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August 3, 2012: Nothing wrong with veggie dogs

Originally posted on this blog.

The choices that we vegetarians (and vegans) have made are often questioned by individuals who eat meat. Issues are often raised to try to undermine the validity of our choices, to expose them as either "hypocritical" or just plain wrong. Some of these are typical, others less so. Sitting firmly in the second category is one I've heard several times in the past year or so: That eating soy-based (and other) meat alternatives "proves" that we need meat. How? Because (according to the argument) the very existence of these substitutes means that we obviously have a craving for meat, a craving that has to be fulfilled. The same people have gone on to say that they just don't understand how someone who has given up meat would want to be reminded of the flavor in the first place.

I don't really see what the big deal is. Part of the reason that these products exist is to provide us with the nutritional value of meat, albeit without the nasty side effects of animal fats, and without the ethical fallout related to making millions of sentient beings suffer and die. So is it strange for vegetarians to continue eating hot dogs, even if they are veggie hot dogs? At this point it's important to ask oneself why people consume meat alternatives. If it's only because they hate the taste of meat, then yes, eating veggie dogs could be viewed as somewhat paradoxical. If, however, they stopped eating meat for ethical or health reasons, then buying these products should not be viewed as strange. Many of us in North and South America, Europe, and many other parts of the world, have grown up eating certain meat-based dishes. I, like many vegetarians, only started to have a problem with the taste of meat when I began (rightfully) associating it with what it represents - the suffering and murder of innocent beings. These days, when I buy vegetarian meat substitutes, it's because I want to be reminded of some of the food I grew up on, without having to partake in the actual death cycle of the meat industry. There is nothing wrong with that.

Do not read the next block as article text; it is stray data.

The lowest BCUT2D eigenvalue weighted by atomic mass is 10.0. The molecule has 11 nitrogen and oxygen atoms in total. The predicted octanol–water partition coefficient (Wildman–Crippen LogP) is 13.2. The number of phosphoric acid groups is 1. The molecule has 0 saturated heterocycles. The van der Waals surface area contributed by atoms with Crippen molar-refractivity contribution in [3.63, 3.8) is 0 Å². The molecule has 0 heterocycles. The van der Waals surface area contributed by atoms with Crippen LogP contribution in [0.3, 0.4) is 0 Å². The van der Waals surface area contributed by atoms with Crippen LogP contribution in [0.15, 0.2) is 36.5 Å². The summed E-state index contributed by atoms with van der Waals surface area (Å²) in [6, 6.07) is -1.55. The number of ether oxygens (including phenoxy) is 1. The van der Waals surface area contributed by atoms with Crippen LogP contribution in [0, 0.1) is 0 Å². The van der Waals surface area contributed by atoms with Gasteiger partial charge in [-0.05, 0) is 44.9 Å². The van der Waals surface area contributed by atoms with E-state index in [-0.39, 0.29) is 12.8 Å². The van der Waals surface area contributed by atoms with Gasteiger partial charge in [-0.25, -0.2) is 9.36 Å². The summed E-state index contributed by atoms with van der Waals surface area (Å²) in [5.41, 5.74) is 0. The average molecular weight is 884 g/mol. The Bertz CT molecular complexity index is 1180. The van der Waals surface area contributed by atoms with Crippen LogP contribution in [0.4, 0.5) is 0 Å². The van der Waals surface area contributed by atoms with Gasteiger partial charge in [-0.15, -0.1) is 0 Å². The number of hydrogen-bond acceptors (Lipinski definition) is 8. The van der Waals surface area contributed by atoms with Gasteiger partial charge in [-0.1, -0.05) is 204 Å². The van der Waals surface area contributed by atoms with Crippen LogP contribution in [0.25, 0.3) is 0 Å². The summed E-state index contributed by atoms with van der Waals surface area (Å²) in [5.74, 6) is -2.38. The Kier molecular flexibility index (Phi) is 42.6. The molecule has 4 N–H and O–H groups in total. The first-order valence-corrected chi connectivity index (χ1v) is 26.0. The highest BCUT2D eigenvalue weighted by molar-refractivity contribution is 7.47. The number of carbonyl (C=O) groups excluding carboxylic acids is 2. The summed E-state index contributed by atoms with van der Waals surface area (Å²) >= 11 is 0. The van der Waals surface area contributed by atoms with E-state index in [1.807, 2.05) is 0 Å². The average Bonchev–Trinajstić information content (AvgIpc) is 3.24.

In fact, the way I see it, the more vegetarian versions of traditionally meat-based dishes there are, the better. It's not easy to get people to switch over to a completely vegetarian diet. The addiction to meat is often a powerful one, but the addiction to one's traditions (of which food is a big part) can be even more powerful. The more cruelty-free versions of traditional food there are, the better the chances of a smooth transition for someone who wants to leave all the negativity of the meat industry behind.



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